76 x 152cm: acrylic on linen
“We camped here, me, my husband, my kids, not far from Jigalong. The old people used to live here and work here. The road goes from Jigalong, past Puntawarri, and then [continues to] the Canning Stock Route. There is a waterhole here where the old bush people used to go to in the pujiman (traditional, desert-dwelling) days while they were still walking around that Country.”
– Dadda Samson
Puntawarri is an important cultural area located on the middle stretches of the Canning Stock Route and east of the Jigalong Mission (now Jigalong Aboriginal community), where Dadda continues to live today. It is also the site of a now abandoned community, waterhole, creek and lake. Puntawarri’s close proximity to Jigalong Mission made it a popular site for Martu to visit during the ‘mission days’. While growing up at Jigalong Mission in the 1960’s, Dadda would return to Puntawarri every weekend to hunt and camp.
For many Martu, like Dadda and her family, Jigalong Mission was the site where their pujiman lifestyle came to an end from the late 1940s as they transitioned to a life as stockmen and women working in cattle stations in the Pilbara region and beyond. In the wake of the extreme and prolonged drought of the 1960s, the last of the remaining pujimanpa (desert dwellers) were forced to move to missions like Jigalong, where a supply of food and water was assured. There, many Martu were reunited with family members that had already moved in from the desert.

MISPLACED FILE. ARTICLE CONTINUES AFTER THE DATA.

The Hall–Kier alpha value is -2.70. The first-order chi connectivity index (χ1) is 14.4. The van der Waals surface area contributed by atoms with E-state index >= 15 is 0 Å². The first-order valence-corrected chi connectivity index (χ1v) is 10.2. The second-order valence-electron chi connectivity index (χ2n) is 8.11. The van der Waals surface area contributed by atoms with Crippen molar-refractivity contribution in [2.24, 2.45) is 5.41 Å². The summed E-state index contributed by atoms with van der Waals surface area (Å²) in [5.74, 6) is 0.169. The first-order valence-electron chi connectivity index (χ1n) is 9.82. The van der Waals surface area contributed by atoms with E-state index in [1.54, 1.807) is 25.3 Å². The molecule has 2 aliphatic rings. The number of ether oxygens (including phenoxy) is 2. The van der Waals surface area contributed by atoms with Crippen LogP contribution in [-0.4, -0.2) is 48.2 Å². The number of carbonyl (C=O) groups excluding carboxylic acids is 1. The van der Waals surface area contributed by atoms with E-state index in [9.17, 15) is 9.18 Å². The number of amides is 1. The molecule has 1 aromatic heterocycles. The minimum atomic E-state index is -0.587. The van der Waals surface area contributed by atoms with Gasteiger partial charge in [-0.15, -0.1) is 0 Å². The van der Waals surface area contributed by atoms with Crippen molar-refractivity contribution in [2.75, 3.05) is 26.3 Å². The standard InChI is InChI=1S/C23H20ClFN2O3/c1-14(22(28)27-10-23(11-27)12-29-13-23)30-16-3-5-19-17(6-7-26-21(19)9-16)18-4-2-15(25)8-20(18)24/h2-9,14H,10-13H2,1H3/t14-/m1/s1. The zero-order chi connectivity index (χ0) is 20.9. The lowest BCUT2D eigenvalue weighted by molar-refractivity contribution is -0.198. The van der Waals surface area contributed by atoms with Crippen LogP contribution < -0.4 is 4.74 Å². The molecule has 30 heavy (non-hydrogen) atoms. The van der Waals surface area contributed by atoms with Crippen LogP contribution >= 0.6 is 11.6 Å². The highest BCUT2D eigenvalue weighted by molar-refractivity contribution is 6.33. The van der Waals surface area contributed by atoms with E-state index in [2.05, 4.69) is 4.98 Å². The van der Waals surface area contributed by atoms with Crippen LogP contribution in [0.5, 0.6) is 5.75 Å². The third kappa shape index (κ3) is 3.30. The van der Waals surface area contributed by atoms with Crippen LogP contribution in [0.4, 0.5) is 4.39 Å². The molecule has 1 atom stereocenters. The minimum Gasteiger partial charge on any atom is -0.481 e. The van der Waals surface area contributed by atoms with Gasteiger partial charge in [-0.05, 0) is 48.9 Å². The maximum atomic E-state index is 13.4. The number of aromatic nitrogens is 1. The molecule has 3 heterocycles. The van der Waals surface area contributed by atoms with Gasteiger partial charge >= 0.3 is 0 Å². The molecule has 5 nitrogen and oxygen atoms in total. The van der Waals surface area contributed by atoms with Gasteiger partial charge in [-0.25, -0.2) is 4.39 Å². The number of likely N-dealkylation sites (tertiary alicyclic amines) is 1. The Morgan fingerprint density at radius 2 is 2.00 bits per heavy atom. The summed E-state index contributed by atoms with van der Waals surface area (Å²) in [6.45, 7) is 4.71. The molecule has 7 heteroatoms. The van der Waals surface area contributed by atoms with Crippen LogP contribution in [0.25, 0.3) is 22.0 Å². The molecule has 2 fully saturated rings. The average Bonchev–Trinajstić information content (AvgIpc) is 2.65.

The waterhole at Puntawarri is said to be populated by several kinds of ancestral jila (snakes), however the site is best known for its association with the Ngayurnangalku, fearsome ancestral cannibal beings. During the Jukurrpa (Dreaming) the Ngayurnangalku came together from all over the desert, first stopping near Puntawarri on their travels to Kumpupirntily (Kumpupintily, Lake Disappointment). At Kumpupirntily, they had a big meeting to debate whether or not they would continue to live as cannibals, and eventually came to the decision to stop eating people. That night, a female baby cannibal was born to the eastern Ngayurnangalku on the red sandhills at Puntawarri, where she continues to live today as the ‘big mummy’ Ngayurnangalku. Following protocol, the baby also had to be consulted by the group. She determined that the Ngayurnangalku should continue to eat people. Her decision divided the group, and from this point the group from the east continued to live as ‘bad’ cannibals at Kumpupirntily, while the group from the west became ‘good’, thereafter consuming only animals.
Martumili Artists warns visitors that our website includes images and artworks of Artists who have passed away which may cause distress to some Indigenous people.
Martumili Artists acknowledges the Nyiyaparli and Martu people as the Traditional Owners of the land we live and work on. We also acknowledge the Traditional Owners throughout our country and our Elders; past, present and emerging.